I do have a (somewhat) decent excuse for being a little late with this post. I spent this weekend camping at Mount Hood with the other Hatfield interns, as well as a group of REUs from Corvallis. That’s right, scientists camp too. The trip was originally planned just for the REUs, but the director of Hatfield’s REU program is awesome and permitted myself and a few other non-REUs to tag along. It was spectacular. We hiked a total of about 20 miles in some 48 hours, the highlight being a 12 mile hike that traversed rivers, boulders, meadows, and mini-snow fields, and ended on a ridge overlooking the majestic Mount Hood. All of this was enhanced by the great group of people surrounding me. We joke around, dance in the moonlight, float down freezing cold streams, have snowball fights/duels/ambushes, and so on and so on. We’re all 100% human, but also 100% scientist, and if there’s enough other students out there who are similar to us, our oceans are in good hands for the future.

Barbecues, Burgers, and Beach Volleyball

There seem to be two key factors that go into the field of conservation. First is finding/studying what it is you believe needs to be conserved. Second is convincing everyone else why the heck it’s such a big deal. I’ve always envisioned myself working primarily on the first side. I’m more scientific than social, a nerd, if you must. Yet this week I spent almost the entirety of my time working on the second side of conservation. The Oregon Department of Fish and Wildlife Marine Reserves Program hosted several community outreach events across the coast, and my fellow interns and I were lucky enough to tag along for all of them! Remember that painfully clichéd “in the world of marine biology you either sink or swim” pun I made at the end of my last blog post? I hate to bring it up again, but it became even more appropriate during these outreach events.

First of all, as I mentioned earlier, this was basically my first experience on the outreach side of conservation. To add to that, at the time of the start of the first event, I had been in Oregon for exactly one week. Yet there I was preparing to act as a representative of the Oregon Department of Fish and Wildlife. I think I was justified in feeling a little bit intimidated. Our first event was a community barbecue in the town of Port Orford, which sits on the shore of Oregon’s first marine reserve (Redfish Rocks, look it up, it’s beautiful). Port Orford is a tiny fishing town with a lot of people who know way more about Oregon’s fish than I do, so I knew I had to be careful or I could talk myself into uncharted waters very quickly. But it’s not too difficult to talk to people about something when it’s something that you A) are knowledgeable of and B) really care about. Luckily, I know a few things about fish and marine conservation, and I care a lot about both.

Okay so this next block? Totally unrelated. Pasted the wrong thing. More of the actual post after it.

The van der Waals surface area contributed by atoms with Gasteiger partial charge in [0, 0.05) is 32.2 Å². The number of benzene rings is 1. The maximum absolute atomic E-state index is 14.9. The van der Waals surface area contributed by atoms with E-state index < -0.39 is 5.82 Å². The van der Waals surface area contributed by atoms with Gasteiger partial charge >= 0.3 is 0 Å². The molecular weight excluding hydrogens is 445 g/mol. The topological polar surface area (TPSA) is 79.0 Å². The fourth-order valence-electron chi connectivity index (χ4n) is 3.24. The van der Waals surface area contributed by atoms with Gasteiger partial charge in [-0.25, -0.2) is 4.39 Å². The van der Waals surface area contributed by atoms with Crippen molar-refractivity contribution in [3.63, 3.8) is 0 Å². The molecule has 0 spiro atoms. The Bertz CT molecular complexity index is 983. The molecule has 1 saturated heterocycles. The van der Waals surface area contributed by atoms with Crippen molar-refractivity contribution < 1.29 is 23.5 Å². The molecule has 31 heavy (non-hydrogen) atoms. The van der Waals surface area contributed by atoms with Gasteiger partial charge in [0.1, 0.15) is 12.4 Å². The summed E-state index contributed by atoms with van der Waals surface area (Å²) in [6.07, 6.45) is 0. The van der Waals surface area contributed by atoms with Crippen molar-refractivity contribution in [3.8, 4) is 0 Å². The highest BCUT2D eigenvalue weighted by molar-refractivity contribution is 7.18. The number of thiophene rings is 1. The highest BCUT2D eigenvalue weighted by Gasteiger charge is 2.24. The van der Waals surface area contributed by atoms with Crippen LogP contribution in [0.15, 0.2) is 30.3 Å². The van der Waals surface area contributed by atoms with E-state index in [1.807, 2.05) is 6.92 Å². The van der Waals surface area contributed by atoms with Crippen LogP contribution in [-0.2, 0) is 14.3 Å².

Redfish Rocks Marine Reserve

The only stumbling block I encountered was my shoddy grasp on Oregon geography. I met people from Netarts, Yachats, Gold Beach, Brookings, etc. and I did a lot of smiling and nodding along, pretending like I knew where any of those places were. With the help of Google Maps, I eventually looked up all the towns I heard, and I was amazed at how far some people had come! The people of the Oregon coast (or at least those I have met so far) are impressive in their appreciation for our natural resources. Our main purpose for outreach was just to inform the public about who we are and what we’re doing in their oceans. Some who came were more interested in the free food than the free science, but it was remarkable how many were genuinely interested in the marine reserves and our monitoring methods. In Port Orford, our event attracted about 40 community members (quite impressive when you consider the town’s population is barely 1,000). That same evening we hosted a “Science at the Pub” event at a restaurant in Port Orford where we played Marine Reserves Bingo. Again we were able to get our message out to a lot of people. Port Orford was a huge success.

My fellow interns and I spent the next day hiking and snorkeling all in the name of collecting footage for the marine reserves image database (what a great job).

Hiking Humbug Mountain in the name of work

Then we were on the road again, this time up north to Garibaldi on the Tillamook Bay. Cape Falcon Marine Reserve, 10 miles north of Garibaldi was the most recent addition to Oregon’s protected waters, and we expected a different reception there than the one we received in Port Orford. The process of establishing Cape Falcon Marine Reserve was met with much greater resistance than Redfish Rocks. You wouldn’t have believed that though if you attended our barbecue in Garibaldi. We hosted over 100 people (in a town under 1000!) and had to run to the store to avoid running out of burgers. Not only were the numbers impressive, but the people of Garibaldi were eager to talk. I must’ve talked to two dozen different people about the marine reserves and explained what a SMURF is at least 10 times. There was even an incredibly friendly couple who expressed interest in the Sea Grant program and asked me for the address to this blog, which I was more than happy to provide (If that couple is reading this now, hello! Thanks for stopping by!). I shared info about the marine reserves and in return I learned so much about the history of Garibaldi, Tillamook Bay, and the state of Oregon. It was truly a fantastic experience. My hope is that our outreach events got at least a handful of citizens earnestly thinking about the future of Oregon’s coast, how they want that future to look, and how they might contribute to working towards it. That’s all I can ask.